Jockey Shane Sellers, who has won more than 4,000 races in his career, will officially announce his retirement from riding Dec. 15, according to a release from the Jockeys' Guild.
Sellers last rode in a race Oct. 2 at Hoosier Park. He said he made the decision to permanently retire Dec. 7 at the conclusion of the Jockeys' Guild annual assembly in Irving, Texas.
Sellers said he had stopped riding because of the lack of adequate on-track medical insurance for jockeys, and realized after the Guild meeting the situation wouldn't improve in a reasonable amount of time, the release said.
Sellers will hold a press conference in Louisville at the office of his attorney, Mike Goodman.
"After going to this year's (Guild) meeting, we all know (Guild chief executive officer Dr. Wayne Gertmenian) and his team will win this war," Sellers said in the release from the Guild. "Unfortunately, it won't happen overnight, and he told us that when he stepped in. Old management set us back 25 years.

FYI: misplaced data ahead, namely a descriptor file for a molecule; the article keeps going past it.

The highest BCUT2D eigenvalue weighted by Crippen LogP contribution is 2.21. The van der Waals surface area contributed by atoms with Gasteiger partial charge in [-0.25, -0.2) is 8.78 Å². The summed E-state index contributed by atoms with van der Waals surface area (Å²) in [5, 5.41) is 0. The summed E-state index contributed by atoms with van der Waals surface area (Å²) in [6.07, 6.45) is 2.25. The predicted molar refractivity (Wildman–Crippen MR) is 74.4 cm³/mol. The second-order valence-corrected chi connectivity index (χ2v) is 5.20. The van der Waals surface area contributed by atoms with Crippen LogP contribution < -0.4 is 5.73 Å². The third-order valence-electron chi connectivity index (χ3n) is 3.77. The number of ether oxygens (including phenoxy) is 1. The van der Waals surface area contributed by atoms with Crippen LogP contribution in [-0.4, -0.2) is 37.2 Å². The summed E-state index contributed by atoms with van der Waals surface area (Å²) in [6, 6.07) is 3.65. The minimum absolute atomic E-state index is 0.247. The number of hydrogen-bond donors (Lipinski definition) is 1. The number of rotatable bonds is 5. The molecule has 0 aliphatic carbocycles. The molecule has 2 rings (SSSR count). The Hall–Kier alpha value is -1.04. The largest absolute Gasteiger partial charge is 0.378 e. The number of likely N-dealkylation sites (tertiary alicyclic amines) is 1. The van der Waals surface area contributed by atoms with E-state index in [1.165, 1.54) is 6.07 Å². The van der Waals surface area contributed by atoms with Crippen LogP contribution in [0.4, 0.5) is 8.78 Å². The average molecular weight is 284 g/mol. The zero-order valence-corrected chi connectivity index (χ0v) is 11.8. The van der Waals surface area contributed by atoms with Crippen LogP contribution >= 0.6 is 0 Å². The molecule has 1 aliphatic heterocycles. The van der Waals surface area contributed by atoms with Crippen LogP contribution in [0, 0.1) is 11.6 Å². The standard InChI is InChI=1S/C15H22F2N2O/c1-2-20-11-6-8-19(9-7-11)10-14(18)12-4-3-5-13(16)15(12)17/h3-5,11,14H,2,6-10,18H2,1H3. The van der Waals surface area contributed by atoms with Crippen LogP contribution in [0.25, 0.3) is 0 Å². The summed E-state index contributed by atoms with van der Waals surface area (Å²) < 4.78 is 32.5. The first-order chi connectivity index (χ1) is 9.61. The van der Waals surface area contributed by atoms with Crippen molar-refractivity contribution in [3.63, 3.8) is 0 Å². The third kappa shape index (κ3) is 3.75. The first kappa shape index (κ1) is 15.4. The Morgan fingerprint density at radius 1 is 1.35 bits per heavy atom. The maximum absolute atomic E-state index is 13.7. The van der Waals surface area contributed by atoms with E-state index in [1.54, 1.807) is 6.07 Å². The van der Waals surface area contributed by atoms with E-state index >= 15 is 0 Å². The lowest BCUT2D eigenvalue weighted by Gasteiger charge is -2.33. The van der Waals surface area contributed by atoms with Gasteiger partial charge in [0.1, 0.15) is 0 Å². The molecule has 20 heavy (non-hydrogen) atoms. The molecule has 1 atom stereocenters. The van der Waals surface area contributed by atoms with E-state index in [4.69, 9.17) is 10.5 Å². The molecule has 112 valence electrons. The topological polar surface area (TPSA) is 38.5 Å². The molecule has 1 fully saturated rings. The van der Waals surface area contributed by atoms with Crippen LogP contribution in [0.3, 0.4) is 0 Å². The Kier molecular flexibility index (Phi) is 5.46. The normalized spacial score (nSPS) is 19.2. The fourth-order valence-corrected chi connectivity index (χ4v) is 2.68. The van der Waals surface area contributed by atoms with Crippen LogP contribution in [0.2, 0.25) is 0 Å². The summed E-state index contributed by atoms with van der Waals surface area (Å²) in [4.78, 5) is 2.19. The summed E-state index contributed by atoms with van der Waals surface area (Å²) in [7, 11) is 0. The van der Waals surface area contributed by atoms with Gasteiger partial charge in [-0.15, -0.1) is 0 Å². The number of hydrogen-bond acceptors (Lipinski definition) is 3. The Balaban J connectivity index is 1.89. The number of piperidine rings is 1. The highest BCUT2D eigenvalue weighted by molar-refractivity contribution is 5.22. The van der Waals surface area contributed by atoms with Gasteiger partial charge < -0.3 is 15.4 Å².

"To win this war, we're going to lose some soldiers and I choose not to be one. Thank God I'm able to literally walk away and not lose everything because of a spill. I've given my heart and soul to this game and this industry for 23 years. I'm not going to lose my kids' future for a $45 jock mount."
Sellers, 38, is a native of Erath, La. In 2004, he won 146 races from 698 mounts for earnings of more than $6.5 million. In 2000, he suffered a near career-ending injury at Fair Grounds but returned to the saddle.
Sellers, who was on hand for this year's Guild assembly, was led off the premises of Churchill Downs in early November after jockeys refused to accept mounts because of the insurance situation. He also was the focus of the HBO documentary "Jockey," which discussed the health problems to which jockeys are exposed from making weight for races.